ForceOn bool `json:"force_on"`

While this solution does work, there are two main issues here. First, due to lack of structural typing in Go, instantiating composed structure is painful:

h := HeatingExtra{
    Heating: Heating{
        Temperature: 21,
    ForceOn: true,

More importantly, the fact that the user has to create a new dedicated structure every time a new parameter needs to be added is cumbersome and also not usable if the entire public API expects Heating structures anyway. The approach to solve this issue is two-fold: first, the public API needs to be completely agnostic of the extra fields we may need; second, the internal of the MarshalJSON() custom function we will write will have to handle this non-existing feature from the standard library. Regarding the public API, one approach is to expose what Dave Cheney coined as functional options in his early article from 2017. In our example, it may be implemented as such:

type Heating struct {
    Temperature  int                    `json:"temperature"`
    ExtraOptions map[string]interface{} `json:"-"`

type CustomOption struct {
    K string
    V interface{}

func NewHeating(t int, opts ...CustomOption) Heating {
    m := make(map[string]interface{})
    for _, opt := range opts {
        m[opt.K] = opt.V
    return Heating{
        Temperature:  t,
        ExtraOptions: m,

func (h Heating) MarshalJSON() ([]byte, error) {
    // TODO

func main() {
    opt := CustomOption{K: "force_on", V: true}
    h := NewHeating(21, opt)

    data, _ := json.Marshal(h)

As you see, from the caller point of view, everything is fairly easy to use. On the implementer’ side, you know have an easy way to hold user-defined options that are not known until runtime. Now let’s see how the magic happens, if any.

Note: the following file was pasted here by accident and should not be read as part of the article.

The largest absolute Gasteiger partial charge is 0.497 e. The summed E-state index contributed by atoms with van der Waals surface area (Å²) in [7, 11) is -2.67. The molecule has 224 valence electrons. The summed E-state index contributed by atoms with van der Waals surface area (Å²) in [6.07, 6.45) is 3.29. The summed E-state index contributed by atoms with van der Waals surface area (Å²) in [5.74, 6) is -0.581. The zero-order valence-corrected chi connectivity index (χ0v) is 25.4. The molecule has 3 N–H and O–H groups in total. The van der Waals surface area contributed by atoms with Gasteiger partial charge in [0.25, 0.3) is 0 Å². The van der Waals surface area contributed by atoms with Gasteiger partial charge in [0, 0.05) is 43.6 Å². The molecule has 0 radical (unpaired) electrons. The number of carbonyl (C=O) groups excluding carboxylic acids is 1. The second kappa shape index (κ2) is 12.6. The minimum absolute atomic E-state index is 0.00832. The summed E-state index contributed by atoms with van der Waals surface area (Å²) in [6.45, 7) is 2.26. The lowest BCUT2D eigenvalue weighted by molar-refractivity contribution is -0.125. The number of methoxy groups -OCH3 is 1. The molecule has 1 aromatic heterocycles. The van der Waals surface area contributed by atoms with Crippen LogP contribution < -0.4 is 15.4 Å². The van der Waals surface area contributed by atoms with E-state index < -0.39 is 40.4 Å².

The overall implementation of MarshalJSON() is pretty straightforward. It goes as follows:

  1. If no CustomOption was provided, simply serialize Heating and return
  2. Otherwise, build a new type, at runtime, containing both fields from our original Heating structure…
  3. …and new fields based on the provided CustomOptions
  4. Create a new instance of this type
  5. Serialize it

And here is what it looks like:

func (h Heating) MarshalJSON() ([]byte, error) {
    // Step 1
    if len(h.ExtraOptions) == 0 {
        type heating Heating
        return json.Marshal(heating(h))

    var fields []reflect.StructField

    // Step 2
    t := reflect.TypeOf(h)
    for i := 0; i < t.NumField(); i++ {
        fields = append(fields, t.Field(i))

    // Step 3
    for k, v := range h.ExtraOptions {
        fields = append(fields, reflect.StructField{
            Name: strings.Title(k),
            Type: reflect.TypeOf(v),
            Tag:  reflect.StructTag(fmt.Sprintf(`json:"%s"`, k)),

    // Step 4
    e := reflect.New(reflect.StructOf(fields)).Elem()
    for k, v := range h.ExtraOptions {
    itf := e.Interface()

    // Step 5
    return json.Marshal(itf)

Be cautious though, according to benchmarks, we can see that there’s an important overhead using this method and the cost increases linearly with the number of options passed.

BenchmarkMarhalJSON/With_0_CustomOption(s)-8	2000000	 788 ns/op
BenchmarkMarhalJSON/With_1_CustomOption(s)-8	 300000	4321 ns/op
BenchmarkMarhalJSON/With_2_CustomOption(s)-8	 200000	5645 ns/op
BenchmarkMarhalJSON/With_3_CustomOption(s)-8	 200000	7245 ns/op